How the generational gap in United States politics affects families

Macy Waddle

It’s no secret that in light of recent events many conversations about social and political change have sparked across the nation. 

With health issues like COVID-19, social issues like police brutality and the upcoming presidential election there is a lot to converse about, but also a lot to disagree on.

These debates are not limited to safe spaces; in fact, many occur between classmates, coworkers, friends and even family. 

“With everyone being at home the arguments have become more prevalent and because there is so much going on that also adds to it,” Gia Guralnik (10, YPAS) said.

Some families’ political beliefs align, but others do not. Many of these disagreements occur between different generations, but the question is why?

Credible research organizations such as the Pew Research Center have gathered data about these generational differences and came to many significant conclusions. 

They said, “two younger generations, Millennials and Gen Xers, stand apart from the two older cohorts, Baby Boomers and Silents. And on many issues, Millennials continue to have a distinct – and increasingly liberal – outlook”. 

“They’re [older generations] really old-fashioned, they grew up in a different time,” Guralnik said. 

One of their provided reasons for this is the “increased racial and ethnic diversity” of these younger generational groups. 

The article also addresses specific issues such as LGBTQ relationships, racial equality and religion and explains the generational difference in these areas. This data was collected in 2017-2018. 

Gen-Z was not included in this data due to the fact that most are not adults yet, but RedEye asked them to recount their experiences with the political generation gap. 

“I have slight disagreements with my parents, on certain issues we’re in agreeance but on some other key, more nuanced positions we disagree,” Braden Duncan (12, MST) said. 

However, when it comes to non-immediate family members, these differences in opinion aren’t as small for Duncan. 

“My aunts and uncles are pretty hardcore conservatives, so I have some very significant disagreements with them,” he said. “My grandparents are probably considered traditional democrats, which I have some very serious contentions with.”

The same is true for Emily Githens (10, HSU). Githens explained that she has different political opinions than those of her grandparents and uncles, and these disagreements can often lead to heated conversations.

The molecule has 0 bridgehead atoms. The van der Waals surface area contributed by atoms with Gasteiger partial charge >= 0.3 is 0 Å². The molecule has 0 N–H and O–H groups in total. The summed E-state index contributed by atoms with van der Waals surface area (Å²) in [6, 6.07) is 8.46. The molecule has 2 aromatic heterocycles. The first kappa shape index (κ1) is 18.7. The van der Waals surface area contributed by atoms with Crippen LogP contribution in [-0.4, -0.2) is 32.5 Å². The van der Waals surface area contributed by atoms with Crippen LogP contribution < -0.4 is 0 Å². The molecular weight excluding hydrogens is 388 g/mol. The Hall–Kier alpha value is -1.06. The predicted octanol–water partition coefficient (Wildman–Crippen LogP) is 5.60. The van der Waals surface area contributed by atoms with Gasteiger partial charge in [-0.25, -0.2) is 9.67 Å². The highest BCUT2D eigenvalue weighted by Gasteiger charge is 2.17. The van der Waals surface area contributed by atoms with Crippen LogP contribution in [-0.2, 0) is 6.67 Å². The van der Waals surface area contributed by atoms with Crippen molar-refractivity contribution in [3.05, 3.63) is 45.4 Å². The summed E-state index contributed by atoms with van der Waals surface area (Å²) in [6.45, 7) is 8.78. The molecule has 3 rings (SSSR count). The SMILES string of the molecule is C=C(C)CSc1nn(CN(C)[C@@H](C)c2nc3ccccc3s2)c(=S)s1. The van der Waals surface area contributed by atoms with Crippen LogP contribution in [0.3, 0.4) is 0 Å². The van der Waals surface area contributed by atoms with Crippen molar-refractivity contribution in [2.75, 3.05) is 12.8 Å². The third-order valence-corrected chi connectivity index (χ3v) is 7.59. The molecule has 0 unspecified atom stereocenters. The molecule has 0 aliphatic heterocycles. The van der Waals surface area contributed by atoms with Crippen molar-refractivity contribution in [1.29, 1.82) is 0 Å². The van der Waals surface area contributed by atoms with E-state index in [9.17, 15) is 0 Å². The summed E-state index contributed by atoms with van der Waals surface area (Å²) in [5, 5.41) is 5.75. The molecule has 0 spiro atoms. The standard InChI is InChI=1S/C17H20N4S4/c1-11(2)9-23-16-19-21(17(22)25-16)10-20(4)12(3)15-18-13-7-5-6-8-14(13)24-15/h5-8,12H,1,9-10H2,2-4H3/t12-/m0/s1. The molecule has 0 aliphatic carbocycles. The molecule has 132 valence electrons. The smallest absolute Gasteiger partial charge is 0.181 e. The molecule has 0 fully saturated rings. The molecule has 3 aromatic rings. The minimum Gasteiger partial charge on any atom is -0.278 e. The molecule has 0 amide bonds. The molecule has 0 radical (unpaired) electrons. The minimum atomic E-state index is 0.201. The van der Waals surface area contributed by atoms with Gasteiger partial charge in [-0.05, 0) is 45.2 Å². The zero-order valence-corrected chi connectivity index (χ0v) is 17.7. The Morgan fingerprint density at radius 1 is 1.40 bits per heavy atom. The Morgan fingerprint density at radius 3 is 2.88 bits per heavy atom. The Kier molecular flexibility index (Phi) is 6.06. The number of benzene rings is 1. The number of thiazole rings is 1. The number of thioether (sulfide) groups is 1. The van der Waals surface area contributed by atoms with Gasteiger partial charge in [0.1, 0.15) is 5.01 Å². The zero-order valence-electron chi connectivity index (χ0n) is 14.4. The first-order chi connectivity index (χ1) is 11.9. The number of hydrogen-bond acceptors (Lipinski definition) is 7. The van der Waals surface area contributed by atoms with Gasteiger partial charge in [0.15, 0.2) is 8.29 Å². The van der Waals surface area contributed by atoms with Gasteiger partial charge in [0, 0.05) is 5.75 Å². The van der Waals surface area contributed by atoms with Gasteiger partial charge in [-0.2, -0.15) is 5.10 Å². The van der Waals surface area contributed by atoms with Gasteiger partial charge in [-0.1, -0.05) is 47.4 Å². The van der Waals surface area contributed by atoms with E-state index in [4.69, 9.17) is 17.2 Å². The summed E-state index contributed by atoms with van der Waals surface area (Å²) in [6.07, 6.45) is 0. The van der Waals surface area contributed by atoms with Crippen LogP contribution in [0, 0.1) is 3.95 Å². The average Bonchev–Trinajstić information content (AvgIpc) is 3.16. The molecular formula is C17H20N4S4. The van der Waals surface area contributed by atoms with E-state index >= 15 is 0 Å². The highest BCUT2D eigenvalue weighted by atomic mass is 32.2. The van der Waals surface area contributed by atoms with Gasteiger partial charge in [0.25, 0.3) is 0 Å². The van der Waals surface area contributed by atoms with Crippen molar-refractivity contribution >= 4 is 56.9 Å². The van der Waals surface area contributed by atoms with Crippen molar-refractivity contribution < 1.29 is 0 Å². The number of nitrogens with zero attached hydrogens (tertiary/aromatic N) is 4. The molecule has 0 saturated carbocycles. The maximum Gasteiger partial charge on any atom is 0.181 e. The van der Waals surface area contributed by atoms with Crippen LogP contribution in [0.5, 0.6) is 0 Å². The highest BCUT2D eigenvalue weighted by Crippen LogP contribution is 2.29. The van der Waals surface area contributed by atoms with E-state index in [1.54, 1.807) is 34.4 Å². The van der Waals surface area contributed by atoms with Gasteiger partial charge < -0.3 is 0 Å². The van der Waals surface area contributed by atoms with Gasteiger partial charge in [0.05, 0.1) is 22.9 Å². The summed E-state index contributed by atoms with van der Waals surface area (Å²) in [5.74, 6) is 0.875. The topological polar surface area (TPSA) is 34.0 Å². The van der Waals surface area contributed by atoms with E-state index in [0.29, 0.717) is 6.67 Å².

“I try to ignore it as best I can, but whenever we all watch the news, we’ll get into debates and I get yelled at sometimes because they’re so strongly opinionated,” she said. 

Githens went on to explain that these debates are “usually stuff about Trump, abortion, the coronavirus, stuff about Biden and the protests.” 

Although conversations become tense, Githens’ grandmother, Kimberly Flood, thinks these conversations make her and her grandaughter closer. 

“Having discussions about political topics gives me a more in-depth insight into how she [Emily] perceives and sees things,” she said. 

Guralnik’s father, Valera Guralnik admits that he gets frustrated, but is understanding that it goes both ways. 

“We get into more verbal fights and disagreements because of it, and it makes me irritated, but I guess it goes the same way with Gia,” he said. 

Many students said they formed their own views outside of those in their family through the internet and friends that they met both in and out of Manual. 

“I wasn’t totally into politics before high school, but being in J&C, learning about these important law cases and reading the news helped me form my own opinion,” Akhila Nadimpalli (12, J&C) said. 

Some draw a line on certain things that can be considered political issues or a human rights issue, which goes beyond more than a difference in political opinion.

“There are certain things that I won’t even consider having points of contention about, things like the validity of members of the LGBTQ+ community and the validity of Black indigenous and people of color,” Duncan said. “With certain aunts and uncles who I know support President Trump, it definitely makes it far less likely for me to let them be apart of my life.” 

Duncan realizes that this is not an option for everyone and says he “doesn’t shame” those who aren’t able to do so. 

“I’m able to distance myself from aunts and uncles and grandparents who political ideologies I find abhorrent only because I have a strong support system from the immediate family and I live a lifestyle that allows me to do so,” he said. 

His advice to those who don’t have the ability to do so is to ensure your safety first. “If your family has created an environment where political disagreements are allowed, or even encouraged, approach everything from a point of love and compassion,” he said.